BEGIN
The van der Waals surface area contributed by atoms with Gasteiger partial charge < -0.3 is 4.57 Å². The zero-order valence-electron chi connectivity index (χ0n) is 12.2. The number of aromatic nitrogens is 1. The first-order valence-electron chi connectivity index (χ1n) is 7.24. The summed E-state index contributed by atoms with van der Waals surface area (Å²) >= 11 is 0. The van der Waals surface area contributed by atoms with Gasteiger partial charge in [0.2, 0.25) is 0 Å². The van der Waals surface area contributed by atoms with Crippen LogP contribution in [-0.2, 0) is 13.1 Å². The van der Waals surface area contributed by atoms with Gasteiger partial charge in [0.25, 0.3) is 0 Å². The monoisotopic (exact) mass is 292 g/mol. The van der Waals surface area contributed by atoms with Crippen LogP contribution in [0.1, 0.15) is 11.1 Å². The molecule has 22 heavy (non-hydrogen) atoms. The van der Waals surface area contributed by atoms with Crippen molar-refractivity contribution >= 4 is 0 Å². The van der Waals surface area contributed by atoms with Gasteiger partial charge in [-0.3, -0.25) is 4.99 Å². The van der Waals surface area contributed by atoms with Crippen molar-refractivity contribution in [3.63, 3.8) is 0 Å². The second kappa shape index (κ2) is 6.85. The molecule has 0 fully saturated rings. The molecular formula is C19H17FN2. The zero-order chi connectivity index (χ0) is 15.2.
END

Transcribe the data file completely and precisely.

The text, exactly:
The van der Waals surface area contributed by atoms with Gasteiger partial charge < -0.3 is 4.57 Å². The zero-order valence-electron chi connectivity index (χ0n) is 12.2. The number of aromatic nitrogens is 1. The first-order valence-electron chi connectivity index (χ1n) is 7.24. The summed E-state index contributed by atoms with van der Waals surface area (Å²) >= 11 is 0. The van der Waals surface area contributed by atoms with Gasteiger partial charge in [0.2, 0.25) is 0 Å². The van der Waals surface area contributed by atoms with Crippen LogP contribution in [-0.2, 0) is 13.1 Å². The van der Waals surface area contributed by atoms with Gasteiger partial charge in [0.25, 0.3) is 0 Å². The monoisotopic (exact) mass is 292 g/mol. The van der Waals surface area contributed by atoms with Crippen LogP contribution in [0.1, 0.15) is 11.1 Å². The molecule has 22 heavy (non-hydrogen) atoms. The van der Waals surface area contributed by atoms with Crippen molar-refractivity contribution >= 4 is 0 Å². The van der Waals surface area contributed by atoms with Gasteiger partial charge in [-0.3, -0.25) is 4.99 Å². The van der Waals surface area contributed by atoms with Crippen molar-refractivity contribution in [3.63, 3.8) is 0 Å². The second kappa shape index (κ2) is 6.85. The molecule has 0 fully saturated rings. The molecular formula is C19H17FN2. The zero-order chi connectivity index (χ0) is 15.2.